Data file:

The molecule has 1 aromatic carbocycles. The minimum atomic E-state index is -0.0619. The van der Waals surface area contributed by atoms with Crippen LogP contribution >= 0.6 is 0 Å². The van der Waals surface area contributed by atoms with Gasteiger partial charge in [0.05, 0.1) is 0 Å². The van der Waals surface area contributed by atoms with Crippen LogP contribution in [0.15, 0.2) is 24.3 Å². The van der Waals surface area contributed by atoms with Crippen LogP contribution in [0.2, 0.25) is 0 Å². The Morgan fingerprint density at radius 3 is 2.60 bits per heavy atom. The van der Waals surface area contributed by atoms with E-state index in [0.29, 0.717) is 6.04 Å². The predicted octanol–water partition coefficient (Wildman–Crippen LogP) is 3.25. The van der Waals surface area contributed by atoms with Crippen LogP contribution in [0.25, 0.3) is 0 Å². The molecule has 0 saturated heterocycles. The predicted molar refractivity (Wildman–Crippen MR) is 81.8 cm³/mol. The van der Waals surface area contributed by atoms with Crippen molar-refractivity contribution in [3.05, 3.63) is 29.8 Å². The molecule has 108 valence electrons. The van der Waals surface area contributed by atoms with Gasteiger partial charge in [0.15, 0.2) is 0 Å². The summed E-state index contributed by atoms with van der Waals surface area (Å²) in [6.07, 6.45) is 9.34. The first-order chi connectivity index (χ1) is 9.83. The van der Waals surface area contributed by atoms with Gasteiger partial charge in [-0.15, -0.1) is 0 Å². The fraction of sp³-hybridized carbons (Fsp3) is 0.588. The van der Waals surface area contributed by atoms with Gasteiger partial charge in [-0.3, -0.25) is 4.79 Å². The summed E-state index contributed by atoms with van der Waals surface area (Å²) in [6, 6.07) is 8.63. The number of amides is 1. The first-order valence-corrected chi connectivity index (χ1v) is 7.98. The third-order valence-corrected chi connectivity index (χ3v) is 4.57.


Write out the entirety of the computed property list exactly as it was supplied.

The molecule has 1 aromatic carbocycles. The minimum atomic E-state index is -0.0619. The van der Waals surface area contributed by atoms with Crippen LogP contribution >= 0.6 is 0 Å². The van der Waals surface area contributed by atoms with Gasteiger partial charge in [0.05, 0.1) is 0 Å². The van der Waals surface area contributed by atoms with Crippen LogP contribution in [0.15, 0.2) is 24.3 Å². The van der Waals surface area contributed by atoms with Crippen LogP contribution in [0.2, 0.25) is 0 Å². The Morgan fingerprint density at radius 3 is 2.60 bits per heavy atom. The van der Waals surface area contributed by atoms with E-state index in [0.29, 0.717) is 6.04 Å². The predicted octanol–water partition coefficient (Wildman–Crippen LogP) is 3.25. The van der Waals surface area contributed by atoms with Crippen LogP contribution in [0.25, 0.3) is 0 Å². The molecule has 0 saturated heterocycles. The predicted molar refractivity (Wildman–Crippen MR) is 81.8 cm³/mol. The van der Waals surface area contributed by atoms with Crippen molar-refractivity contribution in [3.05, 3.63) is 29.8 Å². The molecule has 108 valence electrons. The van der Waals surface area contributed by atoms with Gasteiger partial charge in [0.15, 0.2) is 0 Å². The summed E-state index contributed by atoms with van der Waals surface area (Å²) in [6.07, 6.45) is 9.34. The first-order chi connectivity index (χ1) is 9.83. The van der Waals surface area contributed by atoms with Gasteiger partial charge in [-0.15, -0.1) is 0 Å². The fraction of sp³-hybridized carbons (Fsp3) is 0.588. The van der Waals surface area contributed by atoms with Gasteiger partial charge in [-0.3, -0.25) is 4.79 Å². The summed E-state index contributed by atoms with van der Waals surface area (Å²) in [6, 6.07) is 8.63. The number of amides is 1. The first-order valence-corrected chi connectivity index (χ1v) is 7.98. The third-order valence-corrected chi connectivity index (χ3v) is 4.57.